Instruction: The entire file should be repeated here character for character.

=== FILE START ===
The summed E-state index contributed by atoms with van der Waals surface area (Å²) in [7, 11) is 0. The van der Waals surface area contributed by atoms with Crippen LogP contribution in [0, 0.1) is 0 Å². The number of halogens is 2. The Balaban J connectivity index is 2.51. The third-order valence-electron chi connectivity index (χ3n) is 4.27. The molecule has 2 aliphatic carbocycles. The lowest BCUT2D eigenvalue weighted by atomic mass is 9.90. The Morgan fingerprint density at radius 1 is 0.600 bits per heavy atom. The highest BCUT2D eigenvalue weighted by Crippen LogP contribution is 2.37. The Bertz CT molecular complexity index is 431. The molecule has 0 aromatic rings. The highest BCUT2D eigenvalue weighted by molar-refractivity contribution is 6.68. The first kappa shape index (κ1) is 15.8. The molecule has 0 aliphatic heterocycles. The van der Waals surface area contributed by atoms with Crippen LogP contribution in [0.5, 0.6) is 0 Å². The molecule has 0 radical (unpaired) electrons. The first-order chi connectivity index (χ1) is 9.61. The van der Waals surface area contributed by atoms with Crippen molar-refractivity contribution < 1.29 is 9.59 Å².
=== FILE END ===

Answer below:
The summed E-state index contributed by atoms with van der Waals surface area (Å²) in [7, 11) is 0. The van der Waals surface area contributed by atoms with Crippen LogP contribution in [0, 0.1) is 0 Å². The number of halogens is 2. The Balaban J connectivity index is 2.51. The third-order valence-electron chi connectivity index (χ3n) is 4.27. The molecule has 2 aliphatic carbocycles. The lowest BCUT2D eigenvalue weighted by atomic mass is 9.90. The Morgan fingerprint density at radius 1 is 0.600 bits per heavy atom. The highest BCUT2D eigenvalue weighted by Crippen LogP contribution is 2.37. The Bertz CT molecular complexity index is 431. The molecule has 0 aromatic rings. The highest BCUT2D eigenvalue weighted by molar-refractivity contribution is 6.68. The first kappa shape index (κ1) is 15.8. The molecule has 0 aliphatic heterocycles. The van der Waals surface area contributed by atoms with Crippen LogP contribution in [0.5, 0.6) is 0 Å². The molecule has 0 radical (unpaired) electrons. The first-order chi connectivity index (χ1) is 9.61. The van der Waals surface area contributed by atoms with Crippen molar-refractivity contribution < 1.29 is 9.59 Å².